By Tiffany Cruz, assistant general counsel and HR consultant for Engage PEO
California has a new test for determining whether a worker is an employee or an independent contractor. Before April 2018, California applied the Borello degree-of-control test to determine if a worker was an employee or independent contractor. The Borello test requires employers to balance various factors summarized below.
The most significant factor is to determine if the worker to whom service is rendered has control or the right to control the worker both as to the work done and the manner and means in which it is performed.
Additional factors considered include the following:
- the hiring entity’s right to discharge the worker;
- whether the one performing the services is engaged in a distinct occupation or business;
- the kind of occupation, with reference to whether, in the locality, the work is usually done under the direction of the principal or by a specialist without supervision;
- the skill required in the particular occupation;
- whether the hiring entity or the worker supplies the instruments, tools, and the place of work for the worker doing the work;
- the length of time for which the services are to be performed;
- the method of payment, whether by the time or by the job;
- whether or not the work is part of the regular business of the hiring entity; and
- whether or not the parties believe they are creating a relationship of employer-employee.
Businesses do not have to satisfy all Borello factors in order to establish that a worker is an independent contractor versus an employee.
Surprisingly, on April 30, 2018, a California state court issued the Dynamex decision, which imposed a new three-part ABC test to determine if a worker is an employee or independent contractor for purposes of California Wage Orders (as to minimum wage, overtime and meal and rest break liability). Pursuant to the ABC test, a worker is presumed an employee unless the hiring entity can demonstrate each of the following factors:
a) The worker is free from the control and direction of the hiring entity in connection with the performance of the work, both under the contract for the performance of the work and in fact;
b) The worker performs work that is outside the usual course of the hiring entity’s business; and
c) The worker is customarily engaged in an independently established trade, occupation, or business of the same nature as that involved in the work performed.
The ABC test undoubtedly makes it more difficult for businesses to classify workers as independent contractors. In September 2019, California legislature further shifted the legal landscape by enacting Assembly Bills 5 and 170. Assembly Bill 5 codified the ABC test, but it provides the following seven categories of exemptions to the ABC test analysis:
- Occupational Exemptions:
- Insurance agents, surplus line brokers, and analysts;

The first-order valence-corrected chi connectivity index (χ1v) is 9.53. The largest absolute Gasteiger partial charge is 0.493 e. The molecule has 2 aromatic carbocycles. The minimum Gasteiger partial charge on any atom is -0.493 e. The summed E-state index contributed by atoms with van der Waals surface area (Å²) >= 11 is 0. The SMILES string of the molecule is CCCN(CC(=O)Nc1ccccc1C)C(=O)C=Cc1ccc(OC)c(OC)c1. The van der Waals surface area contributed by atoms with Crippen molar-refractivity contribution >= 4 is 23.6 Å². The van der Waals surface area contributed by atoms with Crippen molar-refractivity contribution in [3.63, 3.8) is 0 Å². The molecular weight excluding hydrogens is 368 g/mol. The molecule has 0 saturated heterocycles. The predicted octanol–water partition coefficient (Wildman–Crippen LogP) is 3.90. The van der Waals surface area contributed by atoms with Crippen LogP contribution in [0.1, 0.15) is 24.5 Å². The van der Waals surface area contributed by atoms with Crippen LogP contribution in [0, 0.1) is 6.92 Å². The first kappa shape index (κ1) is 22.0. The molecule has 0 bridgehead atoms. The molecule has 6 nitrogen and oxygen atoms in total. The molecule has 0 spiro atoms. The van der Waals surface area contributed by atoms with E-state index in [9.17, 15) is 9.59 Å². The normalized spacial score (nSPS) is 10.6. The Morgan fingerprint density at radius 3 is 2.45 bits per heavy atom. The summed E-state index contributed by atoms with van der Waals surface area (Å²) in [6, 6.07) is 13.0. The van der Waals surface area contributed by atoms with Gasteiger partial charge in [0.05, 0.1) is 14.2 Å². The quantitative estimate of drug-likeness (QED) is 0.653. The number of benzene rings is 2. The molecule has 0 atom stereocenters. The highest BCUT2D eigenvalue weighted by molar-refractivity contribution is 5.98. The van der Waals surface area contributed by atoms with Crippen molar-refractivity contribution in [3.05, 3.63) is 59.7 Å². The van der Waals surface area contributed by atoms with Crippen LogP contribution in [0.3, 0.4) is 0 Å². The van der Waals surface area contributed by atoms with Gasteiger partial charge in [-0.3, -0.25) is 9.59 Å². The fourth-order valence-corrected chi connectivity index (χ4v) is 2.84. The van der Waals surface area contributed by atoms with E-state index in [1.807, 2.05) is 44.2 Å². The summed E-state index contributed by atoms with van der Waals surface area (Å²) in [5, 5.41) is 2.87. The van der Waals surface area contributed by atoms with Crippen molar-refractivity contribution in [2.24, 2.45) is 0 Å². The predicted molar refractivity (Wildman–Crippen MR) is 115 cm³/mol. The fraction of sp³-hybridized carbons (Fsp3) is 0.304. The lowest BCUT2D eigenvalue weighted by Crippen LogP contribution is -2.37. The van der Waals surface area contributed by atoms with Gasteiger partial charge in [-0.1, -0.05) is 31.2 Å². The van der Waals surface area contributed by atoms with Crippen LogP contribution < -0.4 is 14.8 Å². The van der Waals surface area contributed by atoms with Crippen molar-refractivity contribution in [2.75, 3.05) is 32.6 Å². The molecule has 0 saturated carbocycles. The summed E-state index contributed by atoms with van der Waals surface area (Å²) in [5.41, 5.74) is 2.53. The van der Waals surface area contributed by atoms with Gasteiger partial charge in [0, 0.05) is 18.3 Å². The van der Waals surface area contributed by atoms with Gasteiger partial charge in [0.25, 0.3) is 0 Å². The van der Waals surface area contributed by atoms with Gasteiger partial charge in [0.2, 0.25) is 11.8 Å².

- Physicians, surgeons, dentists, podiatrists, psychologists, and veterinarians; however, the exemption does not apply to “the employment settings currently or potentially governed by collective bargaining agreements”;
- Lawyers, architects, engineers, private investigators, and accountants;
- Securities broker-dealers and investment advisors;
- Direct sales salespersons;
- Commercial fishermen; and
- Newspaper distributor working under contract with a newspaper publisher and a newspaper carrier working under contract, either with a newspaper publisher or newspaper distributor.
Contracts for “professional services” between a hiring entity and an individual providing professional services, subject to certain conditions;
- Real estate licensees and licensed repossession agencies, subject to certain conditions;
- Business-to-business contracting relationships between a contracting business and a “business service provider,” subject to certain conditions;
- Relationships between a contractor and an individual performing work pursuant to a subcontract in the construction industry, subject to certain conditions;
- Relationships between a referral agency and a service provider that uses the referral agency to connect with clients, subject to certain conditions; and
- Motor club services.
Effective January 1, 2020, and unless one of the statutory exemptions apply, hiring entities must satisfy the ABC test in order for a worker to be classified as an independent contractor versus an employee. Misclassification of workers can expose employers to significant legal liability. For workers that will be considered employees under the ABC test, such workers will be entitled to legal protection under state anti-discrimination, anti-harassment, and retaliation laws.
California employers should examine their workforce and make tough decisions in light of the dramatic shift in independent contractor law.